Over the last few months, the Illinois Appellate Court and the Illinois Attorney General have issued several opinions concerning Illinois’ Open Meetings Act (“OMA”) and Freedom of Information Act (“FOIA”). These opinions address several important issues including the format for electronic document production, what matters may be discussed in closed session, the propriety of closed session votes on personnel matters, the interplay between the Illinois School Student Records Act and FOIA, and final action on non-agenda items. The Appellate Court decisions are binding legal authority on other parties; the Attorney General opinions, while they may be cited as persuasive authority, are not binding upon non-parties.
Here is a brief summary of each opinion.
ELECTRONIC DOCUMENT FORMAT
Fagel v. Illinois Department of Transportation
A citizen served the Illinois Department of Transportation with a FOIA request asking that it provide him with information concerning the State’s “Red Light Running Camera Enforcement System” in an electronic “Excel Format.” The Department e-mailed a “locked” Excel document which prevented the citizen from “manipulating” the data contained in the spreadsheet. Unsatisfied with the Department’s response, the citizen asked the Attorney General to review his request which it did. The Attorney General sided with the Department and determined that it had complied with its obligations under FOIA. The citizen subsequently filed suit. A Circuit Court Judge determined that the Department violated FOIA and entered an order requiring the Department to provide him with an “unlocked” version of the Excel document. The Department appealed that order.
The Appellate Court agreed with the Circuit Court Judge and upheld the ruling noting that Section 6 of FOIA requires public bodies to respond to request by providing documents in the form requested when it is feasible to do so. The Appellate Court decided that, because providing a locked document prevented the citizen from making full use of the Excel spreadsheet so in effect, the Department had not responded to the request. The Court also found that it was “feasible” for the Department to provide the citizen with an unlocked version of the spreadsheet because the Department maintained the spreadsheet in an unlocked format and provided the Attorney General with an unlocked version. Finally, the Appellate Court agreed with the Circuit Court Judge that FOIA does not contain an exception to Section 6’s requirement based on a fear, real or imagined, that the information contained in the document may be “manipulated” by the recipient.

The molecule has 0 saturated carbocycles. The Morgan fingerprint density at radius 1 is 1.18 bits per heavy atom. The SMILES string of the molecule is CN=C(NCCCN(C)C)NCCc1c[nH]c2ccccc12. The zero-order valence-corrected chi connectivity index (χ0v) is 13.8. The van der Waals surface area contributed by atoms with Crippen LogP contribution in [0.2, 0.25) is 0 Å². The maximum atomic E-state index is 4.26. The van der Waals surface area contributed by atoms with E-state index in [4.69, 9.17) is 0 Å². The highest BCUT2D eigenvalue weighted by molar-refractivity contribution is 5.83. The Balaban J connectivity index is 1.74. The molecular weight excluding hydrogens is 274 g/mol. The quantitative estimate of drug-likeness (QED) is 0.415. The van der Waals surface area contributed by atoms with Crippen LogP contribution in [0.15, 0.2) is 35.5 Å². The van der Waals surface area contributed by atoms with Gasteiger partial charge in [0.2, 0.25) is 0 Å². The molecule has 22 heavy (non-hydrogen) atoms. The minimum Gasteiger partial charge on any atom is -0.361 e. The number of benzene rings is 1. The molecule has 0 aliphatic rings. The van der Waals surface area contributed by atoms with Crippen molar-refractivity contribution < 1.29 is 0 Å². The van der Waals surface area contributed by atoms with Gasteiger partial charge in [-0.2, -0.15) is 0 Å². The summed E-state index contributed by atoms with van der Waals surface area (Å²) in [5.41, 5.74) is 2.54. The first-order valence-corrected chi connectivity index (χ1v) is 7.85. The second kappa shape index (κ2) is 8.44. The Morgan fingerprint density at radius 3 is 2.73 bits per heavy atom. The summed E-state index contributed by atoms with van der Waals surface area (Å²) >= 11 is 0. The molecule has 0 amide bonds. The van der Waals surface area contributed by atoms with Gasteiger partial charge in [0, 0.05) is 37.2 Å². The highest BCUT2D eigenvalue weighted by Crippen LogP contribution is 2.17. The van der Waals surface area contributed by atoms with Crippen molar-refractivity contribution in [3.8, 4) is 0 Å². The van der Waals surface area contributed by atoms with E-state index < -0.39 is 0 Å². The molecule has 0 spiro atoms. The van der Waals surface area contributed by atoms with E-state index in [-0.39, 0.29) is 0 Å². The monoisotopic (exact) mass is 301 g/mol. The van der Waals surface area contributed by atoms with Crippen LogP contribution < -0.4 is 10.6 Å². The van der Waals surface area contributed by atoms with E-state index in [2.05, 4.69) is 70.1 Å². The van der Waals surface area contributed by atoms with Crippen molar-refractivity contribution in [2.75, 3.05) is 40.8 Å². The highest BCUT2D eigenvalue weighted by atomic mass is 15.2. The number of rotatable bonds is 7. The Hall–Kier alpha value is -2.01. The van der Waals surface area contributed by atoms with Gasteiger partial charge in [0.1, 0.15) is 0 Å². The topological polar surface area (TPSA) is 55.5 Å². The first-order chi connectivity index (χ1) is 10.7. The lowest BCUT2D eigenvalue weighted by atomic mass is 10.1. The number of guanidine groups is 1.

The Department’s position was not only rejected by the Appellate Court, it proved to be expensive as well because the Appellate Court also upheld the Circuit Court judge’s award of attorney’s fees to the citizen in the amount of more than $12,000.
THREATENED LITIGATION EXCEPTION FOR CLOSED SESSION
Public Access Opinion 13-008
Closed session discussions are permissible under Section 2(c)11 of OMA when a public body determines that litigation is probable or imminent. The President of the Board of Trustees of the New Lennox Public Library District alleged that the Board violated OMA when it held a closed session to discuss three letters that it had received from the Illinois Library Employee Plan threatening to file suit if it did not receive reimbursement for claims that it had paid. The Attorney General disagreed, determining that the letters received by the Board containing threats to file suit provided a basis for the Board to conclude that litigation was imminent or probable. Therefore, it was proper for the Board to hold a closed session meeting to discuss “strategies, postures, theories and possible consequences of potential litigation.” However, the Attorney General found that the Board violated the Act because it failed to enter into the closed session minutes the basis for its finding that litigation was probable or imminent.
Public Access Opinion 12-013
A citizen alleged that the Finance Committee of the Washington County Board violated OMA when it held a closed session discussion of its landfill ordinance after receiving a letter from a company questioning the legality of the ordinance, inviting the Board to meet to discuss it and, stating that if the matter is not resolved, the company “may” file suit.
The Attorney General concluded that the closed session discussion violated Section 2(c) 11 of the Act because the Board did not have a reasonable basis to believe that litigation was imminent or probable as the letter indicated that litigation could possibly be filed as opposed to expressing a definite intent to file a lawsuit. The Attorney General also opined that, even if there was a reasonable basis for believing that litigation was imminent or probable, the Board did not discuss litigation strategies, theories or probable consequences. Instead, it discussed the substance of the ordinance and whether or not it should meet with the company.
FINAL ACTION IN OPEN SESSION
Lawrence v. Williams
A three-member school district electoral board held a hearing on objections to candidate petitions and voted to sustain the objections. After the meeting where this vote was taken but before the board’s next meeting, a written opinion was prepared and signed by all three members. However, at the next and final scheduled meeting of the board where the written decision was issued, only one member was present, short of a quorum. The Election Code requires that electoral board decisions be served upon the parties in open meetings. The Appellate Court voided the electoral board’s decisions, not only because of the Election Code violation, but also because the issuing of the written decision was a legally mandated “final action.” Under OMA, such a final action could only take place at a public meeting where a quorum is present.